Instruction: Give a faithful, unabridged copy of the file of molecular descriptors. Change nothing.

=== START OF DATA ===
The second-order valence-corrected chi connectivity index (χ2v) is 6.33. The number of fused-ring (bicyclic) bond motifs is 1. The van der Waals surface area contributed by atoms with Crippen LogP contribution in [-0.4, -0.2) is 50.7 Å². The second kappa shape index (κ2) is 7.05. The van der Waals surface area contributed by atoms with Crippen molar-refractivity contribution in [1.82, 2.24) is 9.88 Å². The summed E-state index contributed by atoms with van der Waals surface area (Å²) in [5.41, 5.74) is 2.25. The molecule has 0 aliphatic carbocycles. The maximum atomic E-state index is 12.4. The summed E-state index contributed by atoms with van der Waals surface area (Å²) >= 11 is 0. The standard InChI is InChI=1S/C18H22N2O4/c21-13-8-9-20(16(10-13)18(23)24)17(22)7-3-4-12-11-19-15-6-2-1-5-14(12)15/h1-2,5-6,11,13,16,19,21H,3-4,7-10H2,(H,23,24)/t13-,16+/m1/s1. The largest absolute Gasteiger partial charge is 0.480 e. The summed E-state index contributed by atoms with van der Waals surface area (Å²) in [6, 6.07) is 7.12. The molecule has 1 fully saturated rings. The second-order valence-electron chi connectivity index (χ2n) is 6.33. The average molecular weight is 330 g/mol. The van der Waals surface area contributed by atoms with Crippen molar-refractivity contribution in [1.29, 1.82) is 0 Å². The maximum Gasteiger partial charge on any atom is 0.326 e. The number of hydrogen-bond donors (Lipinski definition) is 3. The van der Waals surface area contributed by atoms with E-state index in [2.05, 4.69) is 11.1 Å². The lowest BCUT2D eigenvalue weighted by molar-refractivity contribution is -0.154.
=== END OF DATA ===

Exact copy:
The second-order valence-corrected chi connectivity index (χ2v) is 6.33. The number of fused-ring (bicyclic) bond motifs is 1. The van der Waals surface area contributed by atoms with Crippen LogP contribution in [-0.4, -0.2) is 50.7 Å². The second kappa shape index (κ2) is 7.05. The van der Waals surface area contributed by atoms with Crippen molar-refractivity contribution in [1.82, 2.24) is 9.88 Å². The summed E-state index contributed by atoms with van der Waals surface area (Å²) in [5.41, 5.74) is 2.25. The molecule has 0 aliphatic carbocycles. The maximum atomic E-state index is 12.4. The summed E-state index contributed by atoms with van der Waals surface area (Å²) >= 11 is 0. The standard InChI is InChI=1S/C18H22N2O4/c21-13-8-9-20(16(10-13)18(23)24)17(22)7-3-4-12-11-19-15-6-2-1-5-14(12)15/h1-2,5-6,11,13,16,19,21H,3-4,7-10H2,(H,23,24)/t13-,16+/m1/s1. The largest absolute Gasteiger partial charge is 0.480 e. The summed E-state index contributed by atoms with van der Waals surface area (Å²) in [6, 6.07) is 7.12. The molecule has 1 fully saturated rings. The second-order valence-electron chi connectivity index (χ2n) is 6.33. The average molecular weight is 330 g/mol. The van der Waals surface area contributed by atoms with Crippen molar-refractivity contribution in [1.29, 1.82) is 0 Å². The maximum Gasteiger partial charge on any atom is 0.326 e. The number of hydrogen-bond donors (Lipinski definition) is 3. The van der Waals surface area contributed by atoms with E-state index in [2.05, 4.69) is 11.1 Å². The lowest BCUT2D eigenvalue weighted by molar-refractivity contribution is -0.154.